Vai-B, AI validation at scale

Validate your AI for breast cancer screening

Breast cancer screening means examining asymptomatic women for potential breast cancer.  As an example, in Sweden, all women between the age of 40 and 74 are invited to screening with a screening interval from 18 to 24 months, using mammography as the only imaging method. It is estimated that 80% of Swedish women invited to breast cancer screening participate, leading to ~800.000 mammography screenings each year. Typically each exam is read by two expert radiologists (~1.6M reads per year).

Artificial Intelligence (AI) models have been developed to automatically, or in combination with a radiologist, analyse the exam. AI holds promise to greatly reduce the workload for radiologists with the following strategies:

  1. AI makes an independent assessment and prioritizes the most suspicious cases for the expert to assess first (triage)
  2. AI makes an independent assessment and a normal/abnormal decision replacing the second human reader (second reader)
  3. AI acts as an assistant and highlights potential cancers to enable the radiologist to assess each exam faster (detection and decision support)

For any hospital, region, or country, implementing AI into the mammography screening program is a high risk/high reward decision. It is important to know how well the AI model will perform when exposed to the local conditions, population, and radiologists’ performance. One way of determining this is to perform validation studies where retrospective exams with known outcomes are fed to the AI algorithm, which can then be compared to the historically recorded radiologists decisions. In addition, several algorithms can be impartially compared given that they are being evaluated on the same dataset.

How is an AI validation for breast cancer screening done?

To describe how this is done, one example, leading the way for such AI validation, is VAI-B, a platform project led by Fredrik Strand at Karolinska Institutet and Sophia Zackrisson at Lund University in Sweden. At VAI-B a large dataset of screening images is pseudonymized and stored at a secure, central repository. For each subject, the performance of at least 3 commercially available AI models will be compared to the reading performance of the local radiologists.

“We will soon see a tidal wave of radiology departments moving to power their screening systems with AI. To ensure a safe transition, we urgently need to set up fair and transparent validation platforms. With VAI-B, we want to accelerate this development to meet the demand from institutions in Sweden, and possibly internationally.” Fredrik Strand, Principal Investigator of VAI-B, breast radiologist and associate professor at Karolinska Institutet

The image processing of the VAI-B project is executed on the Collective Minds Research workspace which seamlessly integrates Breast screening AI models from the three vendors.

Specifically, the breast imaging data from +300.000 subjects is moved automatically from the participating institutions (20 hospitals in mid-Sweden) via the CM Connect hospital connector. The data is pseudonymized on-premise, prior to leaving the hospital, and injected with traceability hashes keeping the patients’ identity protected, while the data ownership is controlled.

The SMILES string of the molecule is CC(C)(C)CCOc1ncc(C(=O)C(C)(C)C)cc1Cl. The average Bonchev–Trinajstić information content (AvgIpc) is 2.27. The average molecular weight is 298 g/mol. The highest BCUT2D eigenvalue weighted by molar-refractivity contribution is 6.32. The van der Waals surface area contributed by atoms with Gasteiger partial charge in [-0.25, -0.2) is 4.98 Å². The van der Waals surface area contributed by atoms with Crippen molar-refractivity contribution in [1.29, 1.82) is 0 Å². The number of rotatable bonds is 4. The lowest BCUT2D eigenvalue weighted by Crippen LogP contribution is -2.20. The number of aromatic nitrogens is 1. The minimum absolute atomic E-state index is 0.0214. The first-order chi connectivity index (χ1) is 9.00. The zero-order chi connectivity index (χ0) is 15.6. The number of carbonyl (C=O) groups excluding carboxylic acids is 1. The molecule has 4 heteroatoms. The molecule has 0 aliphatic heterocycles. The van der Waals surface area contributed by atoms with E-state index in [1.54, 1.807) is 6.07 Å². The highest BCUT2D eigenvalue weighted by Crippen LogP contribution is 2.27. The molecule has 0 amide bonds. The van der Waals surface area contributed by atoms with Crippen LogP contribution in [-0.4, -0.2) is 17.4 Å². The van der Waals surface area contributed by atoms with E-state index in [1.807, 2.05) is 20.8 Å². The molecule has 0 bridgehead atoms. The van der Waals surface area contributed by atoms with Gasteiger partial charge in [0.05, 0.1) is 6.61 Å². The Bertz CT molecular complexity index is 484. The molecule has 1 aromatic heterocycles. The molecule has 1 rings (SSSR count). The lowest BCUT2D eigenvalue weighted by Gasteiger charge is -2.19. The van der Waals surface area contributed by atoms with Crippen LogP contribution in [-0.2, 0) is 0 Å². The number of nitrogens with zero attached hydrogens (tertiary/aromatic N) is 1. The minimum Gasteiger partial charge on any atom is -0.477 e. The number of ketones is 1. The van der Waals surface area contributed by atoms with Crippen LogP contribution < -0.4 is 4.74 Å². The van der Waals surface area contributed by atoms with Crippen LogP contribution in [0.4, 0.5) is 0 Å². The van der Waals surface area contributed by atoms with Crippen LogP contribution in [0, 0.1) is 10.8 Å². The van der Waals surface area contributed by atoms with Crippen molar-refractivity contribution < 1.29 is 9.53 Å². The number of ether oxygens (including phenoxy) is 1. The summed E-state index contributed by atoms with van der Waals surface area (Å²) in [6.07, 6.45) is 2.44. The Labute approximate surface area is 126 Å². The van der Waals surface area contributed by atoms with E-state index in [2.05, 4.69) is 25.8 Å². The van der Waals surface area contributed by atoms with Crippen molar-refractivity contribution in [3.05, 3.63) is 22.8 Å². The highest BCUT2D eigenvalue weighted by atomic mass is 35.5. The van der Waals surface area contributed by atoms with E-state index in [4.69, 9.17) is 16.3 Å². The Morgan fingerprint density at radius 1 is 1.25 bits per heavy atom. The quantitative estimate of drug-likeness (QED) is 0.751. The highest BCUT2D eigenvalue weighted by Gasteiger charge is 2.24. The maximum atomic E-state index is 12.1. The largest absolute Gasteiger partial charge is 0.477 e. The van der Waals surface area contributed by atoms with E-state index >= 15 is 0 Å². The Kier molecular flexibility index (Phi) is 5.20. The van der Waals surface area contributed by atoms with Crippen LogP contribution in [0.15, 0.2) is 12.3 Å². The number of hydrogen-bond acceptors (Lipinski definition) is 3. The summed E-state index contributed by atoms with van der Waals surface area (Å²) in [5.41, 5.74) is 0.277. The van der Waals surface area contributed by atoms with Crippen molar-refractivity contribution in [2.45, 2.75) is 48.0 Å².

Thereafter, an automatic transfer process launches, which ingests the data into the structured repository, keeping all data mapped to each pseudonymous woman. From there the magic of the processing pipeline starts, which auto-scales the infrastructure to parallelize hundreds of identical containers, each processing the result for each subject in the study. Results are collected from the pipeline into a clear results table, which contains all the metadata from the images, the pseudonymized assessments,and the results of the different algorithms.

For such a large study to take place efficiently in terms of time, cost, and effort, the underlying infrastructure needs to be highly optimized in the following dimensions:

  1. Automating the collection, de-identification, movement, and structuring of the data in the processing repository.
  2. Allowing for on-demand highly scalable infrastructure to swiftly process the data for hundreds of thousands or millions of women.
  3. A patient centric, version controlled, data model which adds results, annotations and processing output to each subject.
  4. A clean, simple user interface allowing for a clear understanding of study progress.
  5. Automated collection of results ready for data analysis.

“The goal of VAI-B is to make AI validation in breast imaging easy, trustworthy  and accessible. We want to facilitate implementation of AI to enhance breast cancer screening in the near future”. Sophia Zackrisson, Co-Investigator of VAI-B, Professor of Radiology at Lund University and Senior Consultant Radiologist at Skåne University Hospital Malmö, Sweden.

Beyond the technical demand of such high visibility, high volume, and high complexity projects, we need to consider the data privacy and security aspects of managing these vast volumes of data. By leveraging a proven legal privacy framework, created for a purpose-built platform, an invaluable project acceleration is achieved.

The legal framework for the collaborative effort is a data processing agreement between each data contributing center and Collective Minds. AI-models can be installed at Collective Minds Research or accessed through their respective APIs.

#AI #medicalimaging


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